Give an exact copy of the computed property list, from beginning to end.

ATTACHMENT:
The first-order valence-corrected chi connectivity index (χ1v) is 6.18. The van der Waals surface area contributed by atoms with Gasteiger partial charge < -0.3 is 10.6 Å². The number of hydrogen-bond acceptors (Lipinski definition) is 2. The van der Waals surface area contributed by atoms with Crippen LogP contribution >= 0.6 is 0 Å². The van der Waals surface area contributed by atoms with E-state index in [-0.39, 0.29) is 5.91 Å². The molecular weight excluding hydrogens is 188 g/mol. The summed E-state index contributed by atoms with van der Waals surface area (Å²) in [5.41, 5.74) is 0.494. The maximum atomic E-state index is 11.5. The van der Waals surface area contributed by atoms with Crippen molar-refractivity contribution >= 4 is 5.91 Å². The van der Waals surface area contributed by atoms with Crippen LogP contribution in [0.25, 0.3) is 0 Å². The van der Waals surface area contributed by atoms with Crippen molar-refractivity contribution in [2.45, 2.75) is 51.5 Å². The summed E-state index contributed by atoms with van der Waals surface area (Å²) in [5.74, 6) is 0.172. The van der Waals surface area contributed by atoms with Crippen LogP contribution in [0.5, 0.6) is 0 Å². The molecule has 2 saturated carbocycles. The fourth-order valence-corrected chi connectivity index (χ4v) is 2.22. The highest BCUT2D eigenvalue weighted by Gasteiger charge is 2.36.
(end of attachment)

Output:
The first-order valence-corrected chi connectivity index (χ1v) is 6.18. The van der Waals surface area contributed by atoms with Gasteiger partial charge < -0.3 is 10.6 Å². The number of hydrogen-bond acceptors (Lipinski definition) is 2. The van der Waals surface area contributed by atoms with Crippen LogP contribution >= 0.6 is 0 Å². The van der Waals surface area contributed by atoms with E-state index in [-0.39, 0.29) is 5.91 Å². The molecular weight excluding hydrogens is 188 g/mol. The summed E-state index contributed by atoms with van der Waals surface area (Å²) in [5.41, 5.74) is 0.494. The maximum atomic E-state index is 11.5. The van der Waals surface area contributed by atoms with Crippen molar-refractivity contribution >= 4 is 5.91 Å². The van der Waals surface area contributed by atoms with Crippen LogP contribution in [0.25, 0.3) is 0 Å². The van der Waals surface area contributed by atoms with Crippen molar-refractivity contribution in [2.45, 2.75) is 51.5 Å². The summed E-state index contributed by atoms with van der Waals surface area (Å²) in [5.74, 6) is 0.172. The van der Waals surface area contributed by atoms with Crippen LogP contribution in [0.5, 0.6) is 0 Å². The molecule has 2 saturated carbocycles. The fourth-order valence-corrected chi connectivity index (χ4v) is 2.22. The highest BCUT2D eigenvalue weighted by Gasteiger charge is 2.36.